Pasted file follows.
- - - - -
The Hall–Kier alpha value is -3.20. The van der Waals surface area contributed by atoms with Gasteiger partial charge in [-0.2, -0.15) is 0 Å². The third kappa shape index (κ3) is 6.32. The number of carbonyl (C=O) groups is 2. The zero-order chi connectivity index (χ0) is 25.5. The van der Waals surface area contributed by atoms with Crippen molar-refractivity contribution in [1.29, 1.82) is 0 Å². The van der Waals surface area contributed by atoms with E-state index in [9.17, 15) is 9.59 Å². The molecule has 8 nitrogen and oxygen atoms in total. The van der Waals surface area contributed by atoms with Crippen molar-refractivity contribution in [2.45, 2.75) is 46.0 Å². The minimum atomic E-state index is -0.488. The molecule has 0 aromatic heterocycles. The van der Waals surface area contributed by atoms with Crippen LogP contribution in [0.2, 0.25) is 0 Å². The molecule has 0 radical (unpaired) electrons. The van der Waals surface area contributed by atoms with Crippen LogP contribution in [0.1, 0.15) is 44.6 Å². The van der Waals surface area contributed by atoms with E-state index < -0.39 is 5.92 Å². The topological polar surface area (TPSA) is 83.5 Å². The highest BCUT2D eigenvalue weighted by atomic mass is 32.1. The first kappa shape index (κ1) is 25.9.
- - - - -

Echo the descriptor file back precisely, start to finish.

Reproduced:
The Hall–Kier alpha value is -3.20. The van der Waals surface area contributed by atoms with Gasteiger partial charge in [-0.2, -0.15) is 0 Å². The third kappa shape index (κ3) is 6.32. The number of carbonyl (C=O) groups is 2. The zero-order chi connectivity index (χ0) is 25.5. The van der Waals surface area contributed by atoms with Crippen molar-refractivity contribution in [1.29, 1.82) is 0 Å². The van der Waals surface area contributed by atoms with E-state index in [9.17, 15) is 9.59 Å². The molecule has 8 nitrogen and oxygen atoms in total. The van der Waals surface area contributed by atoms with Crippen molar-refractivity contribution in [2.45, 2.75) is 46.0 Å². The minimum atomic E-state index is -0.488. The molecule has 0 aromatic heterocycles. The van der Waals surface area contributed by atoms with Crippen LogP contribution in [0.2, 0.25) is 0 Å². The molecule has 0 radical (unpaired) electrons. The van der Waals surface area contributed by atoms with Crippen LogP contribution in [0.1, 0.15) is 44.6 Å². The van der Waals surface area contributed by atoms with E-state index < -0.39 is 5.92 Å². The topological polar surface area (TPSA) is 83.5 Å². The highest BCUT2D eigenvalue weighted by atomic mass is 32.1. The first kappa shape index (κ1) is 25.9.